When one wants solid techno they know they can always count on Drumcode to come in strong and that’s exactly what Tribu has in store for you tomorrow night at Cure Lounge. Tribu is Boston’s monthly techno ritual and this month they are pleased to host Layton Giordani. Layton is a protégé of Adam Beyer and has been producing some fantastic music as of late with plenty in store for the near future. His live sets are spectacular from start to finish laced with those Drumcode sounds we love. With that said, don’t be the one to miss out on a rare Drumcode party in Boston.
Layton was nice enough to sit down and answer some questions Sonia Agenda had for him. Check out the interview below and be sure to check out his show tomorrow night at Cure Lounge, 10:30pm. Click here for show details.
Q1. Where did you draw the inspiration for your latest music? Is it different from other releases?
I really tend to draw inspiration from everything around me. It can range from visiting new places, meeting new people, memories from parties I played, or just generally listening to new music that comes out that I’m really feeling.
Q2. What is it really like being part of the Drumcode family?
Incredible. Adam is a great guy and somewhat of a mentor to me. He’s pushed me to go further with music and open my mind a bit to the future all the time. When you work with Drumcode its not only about the great music but the people you work with. Everyone in it understands what it means and shares the same passion and mind set, like you say it’s like a family.
Q3. Are there any artists who you would like the opportunity to collaborate with?
Yea at the moment there’s a few idea’s in the works but nothing I can reveal at the moment 🙂
Q4. How did you first get into Techno music, was it more of a transition?
In my early teen years. I was going to places like Pacha in NYC and listening to people like Danny Tenaglia, Victor Calderone and so many other great veterans. At first I’d say it was more tribal/house that I was really into (obviously being from New York) and then it involved into techno once I really started to play out a bit and get more serious with productions.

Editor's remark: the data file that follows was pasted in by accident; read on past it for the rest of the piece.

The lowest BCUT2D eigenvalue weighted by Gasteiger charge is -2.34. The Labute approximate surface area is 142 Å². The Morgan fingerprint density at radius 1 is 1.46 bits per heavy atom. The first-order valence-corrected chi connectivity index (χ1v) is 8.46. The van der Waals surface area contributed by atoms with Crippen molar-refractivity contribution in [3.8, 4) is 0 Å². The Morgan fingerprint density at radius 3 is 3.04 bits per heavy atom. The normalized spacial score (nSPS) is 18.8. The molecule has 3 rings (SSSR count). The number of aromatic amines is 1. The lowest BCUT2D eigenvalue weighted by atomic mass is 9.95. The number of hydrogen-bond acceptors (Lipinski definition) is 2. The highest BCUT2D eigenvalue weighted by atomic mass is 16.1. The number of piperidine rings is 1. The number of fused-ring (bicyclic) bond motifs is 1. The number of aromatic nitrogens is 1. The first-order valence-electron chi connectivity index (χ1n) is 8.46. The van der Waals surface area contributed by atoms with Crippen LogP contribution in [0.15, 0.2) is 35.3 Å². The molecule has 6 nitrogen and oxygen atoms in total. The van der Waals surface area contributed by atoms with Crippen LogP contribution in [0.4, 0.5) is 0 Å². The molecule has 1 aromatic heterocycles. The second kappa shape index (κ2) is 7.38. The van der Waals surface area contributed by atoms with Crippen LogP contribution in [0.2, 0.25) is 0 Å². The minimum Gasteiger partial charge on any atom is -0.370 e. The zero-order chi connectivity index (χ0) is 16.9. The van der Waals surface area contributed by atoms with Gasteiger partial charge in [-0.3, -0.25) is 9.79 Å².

Q5. How did you first start DJing or performing in general?
Really just practicing in my bedroom I’d say at first. I was too young to play out at clubs but once I became around 16 or 17 I got the opportunity to play Pacha NYC and a bunch of other great events throughout the 5 boroughs.
Q6. Do you feel as if your sound is constantly evolving and have you gotten it to where you want it to be?
I think as a producer you have to keep it fresh. Otherwise you’ll get lost in the past with music. I always focus on trying to push the envelope further with my productions. I guess you could say though I have gotten to where I’d like to be although…I’m my hardest critic.
Q7. What has been your best memory thus far while performing?
So many good memories, really It’s hard to choose. I’d say it’s between playing Tomorrow World festival or one of my sets at Output in Brooklyn during my residency.
Q8. The techno scene in Boston is really flourishing right now, are you excited to show Boston fans what you’re all about?
Absolutely! Boston is so close to New York so it’s like home in a sense. I haven’t played there a lot but I can’t wait to play some of my upcoming material!
Q9. If you weren’t producing Techno music, what do you think you would be doing with your life?
Ah. Honestly I have not a clue. I started with electronic music around 13 years old. It pretty much consumed my life to where I never thought of anything else for my future. I guess it would have to be something involved with music at least.
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